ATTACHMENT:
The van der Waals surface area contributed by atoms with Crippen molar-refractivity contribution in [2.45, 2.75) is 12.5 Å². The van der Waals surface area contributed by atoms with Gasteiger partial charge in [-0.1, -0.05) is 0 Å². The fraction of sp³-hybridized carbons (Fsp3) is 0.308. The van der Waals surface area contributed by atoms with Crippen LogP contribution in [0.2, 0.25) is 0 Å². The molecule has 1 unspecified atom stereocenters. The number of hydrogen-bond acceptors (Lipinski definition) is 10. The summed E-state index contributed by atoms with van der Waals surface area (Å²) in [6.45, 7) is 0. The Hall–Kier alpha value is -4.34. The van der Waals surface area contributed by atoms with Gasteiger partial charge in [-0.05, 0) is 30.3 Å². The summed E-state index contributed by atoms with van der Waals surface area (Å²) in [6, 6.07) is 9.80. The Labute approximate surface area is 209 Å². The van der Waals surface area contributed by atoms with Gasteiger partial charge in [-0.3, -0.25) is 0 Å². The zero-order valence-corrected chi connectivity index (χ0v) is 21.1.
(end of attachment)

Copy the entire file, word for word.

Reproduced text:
The van der Waals surface area contributed by atoms with Crippen molar-refractivity contribution in [2.45, 2.75) is 12.5 Å². The van der Waals surface area contributed by atoms with Gasteiger partial charge in [-0.1, -0.05) is 0 Å². The fraction of sp³-hybridized carbons (Fsp3) is 0.308. The van der Waals surface area contributed by atoms with Crippen LogP contribution in [0.2, 0.25) is 0 Å². The molecule has 1 unspecified atom stereocenters. The number of hydrogen-bond acceptors (Lipinski definition) is 10. The summed E-state index contributed by atoms with van der Waals surface area (Å²) in [6.45, 7) is 0. The Hall–Kier alpha value is -4.34. The van der Waals surface area contributed by atoms with Gasteiger partial charge in [-0.05, 0) is 30.3 Å². The summed E-state index contributed by atoms with van der Waals surface area (Å²) in [6, 6.07) is 9.80. The Labute approximate surface area is 209 Å². The van der Waals surface area contributed by atoms with Gasteiger partial charge in [-0.3, -0.25) is 0 Å². The zero-order valence-corrected chi connectivity index (χ0v) is 21.1.